[squeak-dev] Re: SocketSteam: Switching ascii/binary modes

Igor Stasenko siguctua at gmail.com
Tue Mar 16 04:36:46 UTC 2010

On 16 March 2010 05:51, Andreas Raab <andreas.raab at gmx.de> wrote:
> On 3/15/2010 8:14 PM, Igor Stasenko wrote:
>> There could be an alternative approach:
>> - keep buffers in a single (binary) format and covert an output
>> depending on mode.
>> The choice is, when you should pay the conversion price:
>> - each time you read something
>> - each time you switching the mode
>> If input is a mix of ascii/binary content, it will be very ineffective
>> converting the cache each time mode switching.
>> For example - HTTP 'transfer-encoding: chunked'.
>> Content may be a binary data, but it could be chunked, then input
>> becomes a mix of
>> binary data and hexadecimal ascii values, and crlf's.
>> So, it requires mode deep analyzis than just saying 'convert it' :)
> I don't think it's all that complicated :-)
> First, you'd slow down all current use cases and introduce a lot of
> potential bugs if you added conversion upon access. You would also break any
> extension methods (the next:into: methods were originally extensions on
> SocketStream before I added them to trunk). Given all of that changing
> SocketStream in that way seems highly questionable.
> The specific use case of chunked encoding is interesting too, since the
> motivation of adding the next:into: family of methods came from reading
> chunked encoding :-) As a consequence, the fastest way to read chunked
> encoding in Squeak today is the following:
> buffer := ByteArray new. "or: ByteString new"
> [firstLine := socketStream nextLine.
> chunkSize := ('16r',firstLine asUppercase) asNumber. "icky but works"
> chunkSize = 0] whileFalse:[
>  buffer size < chunkSize
>    ifFalse:[buffer := buffer class new: chunkSize].
>  buffer := socketStream next: chunkSize into: buffer startingAt: 1.
>  outStream next: chunkSize putAll: buffer.
>  socketStream skip: 2. "CRLF"
> ].
> socketStream skip: 2. "CRLF"
> There is no conversion needed between ascii/binary since the next:into: code
> accepts both strings and byte arrays. By the end of the day switching
> between ascii and binary is a bit of a convenience function which means that
> you probably shouldn't be writing high-performance code that depends on
> constantly switching between the two (I think that's a fair tradeoff). The
> next:into: family was specifically provided for high-performance situations
> by providing a pre-allocated buffer and avoiding the allocation overhead.

Yes, #next:into: is convenient, if you know the content size from the start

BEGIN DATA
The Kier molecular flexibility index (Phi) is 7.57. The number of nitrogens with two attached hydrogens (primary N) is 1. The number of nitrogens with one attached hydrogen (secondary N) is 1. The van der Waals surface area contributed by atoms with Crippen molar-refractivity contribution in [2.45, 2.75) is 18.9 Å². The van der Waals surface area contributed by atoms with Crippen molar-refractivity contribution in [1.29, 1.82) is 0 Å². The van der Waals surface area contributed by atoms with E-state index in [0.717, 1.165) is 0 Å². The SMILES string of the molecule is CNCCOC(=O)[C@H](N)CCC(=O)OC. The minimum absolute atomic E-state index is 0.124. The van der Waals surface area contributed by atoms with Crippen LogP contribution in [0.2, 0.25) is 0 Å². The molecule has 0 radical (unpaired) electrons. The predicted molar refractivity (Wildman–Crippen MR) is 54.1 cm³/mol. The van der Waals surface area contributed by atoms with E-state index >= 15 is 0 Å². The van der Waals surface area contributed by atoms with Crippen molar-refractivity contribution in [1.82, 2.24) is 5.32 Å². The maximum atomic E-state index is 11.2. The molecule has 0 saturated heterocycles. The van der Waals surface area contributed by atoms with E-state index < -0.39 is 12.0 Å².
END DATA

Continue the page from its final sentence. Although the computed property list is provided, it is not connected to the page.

or if you want to read all at once into memory.
But conversion strategy which you showing above doesn't works well for
all cases.
For persistent streams, used for exchanging the data between peers,
there is no notion of 'read everything up to end',
but usually 'read what is currently available', because peers
exchanging data in real time and you can't predict what will follow
next to the last input.

My current intent is to make a fast reader which using a socket as
backend, and which is:

- reads/parsing http headers
- handling chunked content transfer encoding
- handling utf8 content encoding
- and only then, there is a consumer, which is a JSON parser parsing
input character by character,
and, as many other parsers, obviously have no use of #next:into: , but
using #peek and #next all the way.

The idea is to parse data, once it become available, instead of
reading all up to the end, and only then start parsing.
You could ask, why its more effective? - Because of network latency.
A client, instead of simply waiting for a next data packet to arrive
could spend this time more productively by parsing the available input
(besides, it will spend this time anyways, so why wasting the time?).
This means that results of parsing will be available earlier,
comparing to scheme, when you start parsing only when all data
Also, the bigger content size, the more efficient it will be not only
by speed, but also by memory consumption.

So, i tend to look for a ways, when socket stream design is focused on
streaming the data and doesn't assuming that consumer of it having any
preferences to use buffered approach (#next:into: ) over non-buffered
one (#next).

> Cheers,
>  - Andreas

Best regards,
Igor Stasenko AKA sig.

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